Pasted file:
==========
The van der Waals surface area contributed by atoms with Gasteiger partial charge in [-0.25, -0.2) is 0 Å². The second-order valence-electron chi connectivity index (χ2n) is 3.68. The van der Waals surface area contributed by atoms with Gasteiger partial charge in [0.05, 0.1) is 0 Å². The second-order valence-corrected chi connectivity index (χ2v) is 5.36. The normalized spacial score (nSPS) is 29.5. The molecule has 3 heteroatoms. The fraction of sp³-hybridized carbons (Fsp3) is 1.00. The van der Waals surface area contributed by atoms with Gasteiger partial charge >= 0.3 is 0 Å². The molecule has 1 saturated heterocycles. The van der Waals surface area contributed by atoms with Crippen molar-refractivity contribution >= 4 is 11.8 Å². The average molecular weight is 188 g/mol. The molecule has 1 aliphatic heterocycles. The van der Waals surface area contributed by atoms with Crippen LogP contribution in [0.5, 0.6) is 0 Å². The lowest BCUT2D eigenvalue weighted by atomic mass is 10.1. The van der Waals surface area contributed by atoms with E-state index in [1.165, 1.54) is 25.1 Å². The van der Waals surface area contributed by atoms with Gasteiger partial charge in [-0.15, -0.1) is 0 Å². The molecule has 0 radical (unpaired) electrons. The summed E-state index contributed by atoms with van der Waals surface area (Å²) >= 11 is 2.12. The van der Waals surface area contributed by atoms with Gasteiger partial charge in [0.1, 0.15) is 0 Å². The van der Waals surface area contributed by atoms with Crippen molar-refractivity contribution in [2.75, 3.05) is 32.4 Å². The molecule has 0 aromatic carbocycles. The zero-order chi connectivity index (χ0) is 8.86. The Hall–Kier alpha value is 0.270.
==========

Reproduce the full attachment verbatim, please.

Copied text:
The van der Waals surface area contributed by atoms with Gasteiger partial charge in [-0.25, -0.2) is 0 Å². The second-order valence-electron chi connectivity index (χ2n) is 3.68. The van der Waals surface area contributed by atoms with Gasteiger partial charge in [0.05, 0.1) is 0 Å². The second-order valence-corrected chi connectivity index (χ2v) is 5.36. The normalized spacial score (nSPS) is 29.5. The molecule has 3 heteroatoms. The fraction of sp³-hybridized carbons (Fsp3) is 1.00. The van der Waals surface area contributed by atoms with Gasteiger partial charge >= 0.3 is 0 Å². The molecule has 1 saturated heterocycles. The van der Waals surface area contributed by atoms with Crippen molar-refractivity contribution >= 4 is 11.8 Å². The average molecular weight is 188 g/mol. The molecule has 1 aliphatic heterocycles. The van der Waals surface area contributed by atoms with Crippen LogP contribution in [0.5, 0.6) is 0 Å². The lowest BCUT2D eigenvalue weighted by atomic mass is 10.1. The van der Waals surface area contributed by atoms with E-state index in [1.165, 1.54) is 25.1 Å². The van der Waals surface area contributed by atoms with Gasteiger partial charge in [-0.15, -0.1) is 0 Å². The molecule has 0 radical (unpaired) electrons. The summed E-state index contributed by atoms with van der Waals surface area (Å²) >= 11 is 2.12. The van der Waals surface area contributed by atoms with Gasteiger partial charge in [0.1, 0.15) is 0 Å². The van der Waals surface area contributed by atoms with Crippen molar-refractivity contribution in [2.75, 3.05) is 32.4 Å². The molecule has 0 aromatic carbocycles. The zero-order chi connectivity index (χ0) is 8.86. The Hall–Kier alpha value is 0.270.